Partitioned/clustered scheduling

Gedare Bloom gedare at
Tue Nov 19 20:17:04 UTC 2013

On Tue, Nov 19, 2013 at 12:36 PM, Gedare Bloom <gedare at> wrote:
> On Tue, Nov 19, 2013 at 8:39 AM, Sebastian Huber
> <sebastian.huber at> wrote:
>> Hello,
>> we would like to implement partitioned/clustered scheduling for SMP RTEMS.
>> The reasons for this are highlighted in
>> Björn B. Brandenburg, Scheduling and Locking in Multiprocessor Real-Time
>> Operating Systems, 2011
>> Partitioned/clustered scheduling means that the set of processors of a
>> system can be partitioned into pairwise disjoint subsets.  Each subset of
>> processors will be owned by one scheduler instance.
> Great!
>> The following proposal covers the processor configuration, high-level
>> scheduler implementation and RTEMS API changes.
>> ==== Scheduler Configuration ====
>> There are two options for the scheduler instance configuration
>> # static configuration by means of global data structures, and
>> # configuration at run-time via function calls.
>> For a configuration at run-time the system must start with a default
>> scheduler.
>> The global constructors are called in this environment.  The order of global
>> constructor invocation is unpredictable so it is difficult to create threads
>> in
>> this context since the run-time scheduler configuration may not exist yet.
I don't understand what constructors have to do with the scheduler
configuration. Can you explain this a little more or provide an

>> Since scheduler data structures are allocated from the workspace the
>> configuration must take a later run-time setup of schedulers into account
>> for
>> the workspace size estimate.  In case the default scheduler is not
We already do this for the UP scheduling, right? Is the SMP scheduling
a lot harder to estimate for some reasons?

>> appropriate
>> it must be replaced which gives raise to some implementation difficulties.
>> Since the processor availability is determined by hardware constraints it is
>> unclear which benefits a run-time configuration has.  For now run-time
>> configuration of scheduler instances will be not implemented.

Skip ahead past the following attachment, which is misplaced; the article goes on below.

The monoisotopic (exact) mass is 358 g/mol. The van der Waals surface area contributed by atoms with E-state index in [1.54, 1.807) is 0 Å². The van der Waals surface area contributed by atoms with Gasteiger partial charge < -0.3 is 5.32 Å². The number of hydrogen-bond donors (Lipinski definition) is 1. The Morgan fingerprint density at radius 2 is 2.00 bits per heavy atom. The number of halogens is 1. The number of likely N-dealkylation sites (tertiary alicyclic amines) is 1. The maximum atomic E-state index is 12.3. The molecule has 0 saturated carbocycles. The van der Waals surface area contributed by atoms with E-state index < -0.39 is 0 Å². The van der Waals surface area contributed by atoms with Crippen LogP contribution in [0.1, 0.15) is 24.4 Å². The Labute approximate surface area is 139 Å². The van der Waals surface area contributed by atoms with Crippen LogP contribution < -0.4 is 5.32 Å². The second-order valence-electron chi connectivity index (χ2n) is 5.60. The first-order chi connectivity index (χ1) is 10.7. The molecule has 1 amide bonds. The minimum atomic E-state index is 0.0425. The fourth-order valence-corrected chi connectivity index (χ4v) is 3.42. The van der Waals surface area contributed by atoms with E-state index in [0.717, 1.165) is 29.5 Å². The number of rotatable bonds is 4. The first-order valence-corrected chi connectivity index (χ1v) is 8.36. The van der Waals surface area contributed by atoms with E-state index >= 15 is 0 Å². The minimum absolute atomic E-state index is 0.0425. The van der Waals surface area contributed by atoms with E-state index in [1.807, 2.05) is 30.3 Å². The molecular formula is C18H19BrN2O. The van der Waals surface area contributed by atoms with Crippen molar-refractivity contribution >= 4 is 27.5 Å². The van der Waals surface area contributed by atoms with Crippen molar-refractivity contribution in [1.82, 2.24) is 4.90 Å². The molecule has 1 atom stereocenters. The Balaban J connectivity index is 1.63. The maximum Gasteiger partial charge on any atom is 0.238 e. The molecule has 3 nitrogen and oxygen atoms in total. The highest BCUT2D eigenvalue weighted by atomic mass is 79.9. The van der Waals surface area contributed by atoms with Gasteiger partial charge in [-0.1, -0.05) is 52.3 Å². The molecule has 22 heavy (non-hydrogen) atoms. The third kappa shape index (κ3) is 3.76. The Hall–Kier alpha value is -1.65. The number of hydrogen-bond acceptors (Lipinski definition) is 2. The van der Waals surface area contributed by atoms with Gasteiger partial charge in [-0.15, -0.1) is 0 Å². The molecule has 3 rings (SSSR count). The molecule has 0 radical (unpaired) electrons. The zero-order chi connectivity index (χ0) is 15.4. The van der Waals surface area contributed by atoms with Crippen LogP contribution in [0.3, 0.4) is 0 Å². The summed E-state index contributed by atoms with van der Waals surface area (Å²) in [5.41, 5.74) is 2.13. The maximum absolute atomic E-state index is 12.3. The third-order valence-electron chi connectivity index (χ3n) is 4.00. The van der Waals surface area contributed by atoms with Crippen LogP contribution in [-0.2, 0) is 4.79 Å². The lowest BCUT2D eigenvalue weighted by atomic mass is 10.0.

> That's fine. I think scheduler run-time (re)configuration is
> unnecessary except in some extreme cases for debugging.
>> The focus is now on static configuration.  Every scheduler needs a control
>> context.  The scheduler API must provide a macro which creates a global
>> scheduler instance specific data structure with a designator name as a
>> mandatory parameter.  The scheduler instance creation macro may require
>> additional scheduler specific configuration options.  For example a
>> fixed-priority scheduler instance must know the maximum priority level to
>> allocate the ready chain control table.
>> Once the scheduler instances are configured it must be specified for each
>> processor in the system which scheduler instance owns this processor.
>> For each processor except the initialization processor a scheduler instance
>> is
>> optional so that other operating systems can run independent of this RTEMS
>> system on this processor.  It is a fatal error to omit a scheduler instance
>> for
>> the initialization processor.  The initialization processor is the processor
>> which executes the boot_card() function.
>>  /**
>>   * @brief Processor configuration.
>>   *
>>   * Use RTEMS_CPU_CONFIG_INIT() to initialize this structure.
>>   */
>>  typedef struct {
>>    /**
>>     * @brief Scheduler instance for this processor.
>>     *
>>     * It is possible to omit a scheduler instance for this processor by
>> using
>>     * the @c NULL pointer.  In this case RTEMS will not use this processor
>> and
>>     * other operating systems may claim it.
>>     */
>>    Scheduler_Control *scheduler;
>>  } rtems_cpu_config;
>>  /**
>>   * @brief Processor configuration initializer.
>>   *
>>   * @param scheduler The reference to a scheduler instance or @c NULL.
>>   *
>>   * @see rtems_cpu_config.
>>   */
>>  #define RTEMS_CPU_CONFIG_INIT(scheduler) \
>>    { ( scheduler ) }
>> Scheduler and processor configuration example:
>>  RTEMS_SCHED_DEFINE_FP_SMP(sched_fp0, 256);
>>  RTEMS_SCHED_DEFINE_FP_SMP(sched_fp1, 64);
>>  const rtems_cpu_config rtems_cpu_config_table[] = {
>>  };
>>  const size_t rtems_cpu_config_count =
>>    RTEMS_ARRAY_SIZE(rtems_cpu_config_table);
> This looks good to me. I guess the user must define the table. We
> should offer some logical/safe defaults, especially for
> single-processor.
I've had some more time to think about this. Can you make it so the
static table-driven approach might be extended in the future to a
dynamic run-time configuration approach? I find it reasonable in the
future that someone might want the ability to add/remove processors to
their RTEMS system. Example scenarios where dynamic processor
management would be wanted include for fault recovery and power

I'm not asking that you make the run-time configuration possible, just
that you keep it in mind as you design the static table-driven
solution. For example, could there possibly be a hook before the
initialization code reads the cpu_config_table that allows for
modifying that table?


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